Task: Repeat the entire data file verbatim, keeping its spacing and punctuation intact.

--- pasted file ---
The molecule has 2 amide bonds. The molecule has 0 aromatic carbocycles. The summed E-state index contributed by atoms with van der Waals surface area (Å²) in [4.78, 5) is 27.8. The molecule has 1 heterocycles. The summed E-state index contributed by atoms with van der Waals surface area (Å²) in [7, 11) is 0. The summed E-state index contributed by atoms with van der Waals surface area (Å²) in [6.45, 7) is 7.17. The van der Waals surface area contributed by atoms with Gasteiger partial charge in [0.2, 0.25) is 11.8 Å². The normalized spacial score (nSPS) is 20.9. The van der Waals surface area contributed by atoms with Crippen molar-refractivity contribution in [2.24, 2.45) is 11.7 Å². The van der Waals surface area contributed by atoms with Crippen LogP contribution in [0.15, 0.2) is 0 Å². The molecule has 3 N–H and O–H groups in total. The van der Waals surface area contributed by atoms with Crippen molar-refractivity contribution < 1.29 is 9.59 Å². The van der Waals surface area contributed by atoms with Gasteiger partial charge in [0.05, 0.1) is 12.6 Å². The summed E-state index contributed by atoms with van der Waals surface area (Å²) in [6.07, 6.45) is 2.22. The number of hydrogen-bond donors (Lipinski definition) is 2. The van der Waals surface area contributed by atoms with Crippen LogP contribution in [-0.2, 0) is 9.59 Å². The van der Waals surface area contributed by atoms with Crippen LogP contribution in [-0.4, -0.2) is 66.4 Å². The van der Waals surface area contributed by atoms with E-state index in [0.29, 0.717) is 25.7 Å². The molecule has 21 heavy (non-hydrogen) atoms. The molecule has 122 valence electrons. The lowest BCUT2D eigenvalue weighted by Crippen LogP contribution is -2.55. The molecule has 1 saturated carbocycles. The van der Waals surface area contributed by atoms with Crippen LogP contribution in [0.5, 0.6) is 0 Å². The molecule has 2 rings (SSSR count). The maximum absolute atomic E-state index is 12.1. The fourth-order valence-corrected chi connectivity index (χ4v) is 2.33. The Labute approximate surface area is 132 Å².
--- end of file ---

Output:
The molecule has 2 amide bonds. The molecule has 0 aromatic carbocycles. The summed E-state index contributed by atoms with van der Waals surface area (Å²) in [4.78, 5) is 27.8. The molecule has 1 heterocycles. The summed E-state index contributed by atoms with van der Waals surface area (Å²) in [7, 11) is 0. The summed E-state index contributed by atoms with van der Waals surface area (Å²) in [6.45, 7) is 7.17. The van der Waals surface area contributed by atoms with Gasteiger partial charge in [0.2, 0.25) is 11.8 Å². The normalized spacial score (nSPS) is 20.9. The van der Waals surface area contributed by atoms with Crippen molar-refractivity contribution in [2.24, 2.45) is 11.7 Å². The van der Waals surface area contributed by atoms with Crippen LogP contribution in [0.15, 0.2) is 0 Å². The molecule has 3 N–H and O–H groups in total. The van der Waals surface area contributed by atoms with Crippen molar-refractivity contribution < 1.29 is 9.59 Å². The van der Waals surface area contributed by atoms with Gasteiger partial charge in [0.05, 0.1) is 12.6 Å². The summed E-state index contributed by atoms with van der Waals surface area (Å²) in [6.07, 6.45) is 2.22. The number of hydrogen-bond donors (Lipinski definition) is 2. The van der Waals surface area contributed by atoms with Crippen LogP contribution in [-0.2, 0) is 9.59 Å². The van der Waals surface area contributed by atoms with Crippen LogP contribution in [-0.4, -0.2) is 66.4 Å². The van der Waals surface area contributed by atoms with E-state index in [0.29, 0.717) is 25.7 Å². The molecule has 21 heavy (non-hydrogen) atoms. The molecule has 122 valence electrons. The lowest BCUT2D eigenvalue weighted by Crippen LogP contribution is -2.55. The molecule has 1 saturated carbocycles. The van der Waals surface area contributed by atoms with Crippen LogP contribution in [0.5, 0.6) is 0 Å². The molecule has 2 rings (SSSR count). The maximum absolute atomic E-state index is 12.1. The fourth-order valence-corrected chi connectivity index (χ4v) is 2.33. The Labute approximate surface area is 132 Å².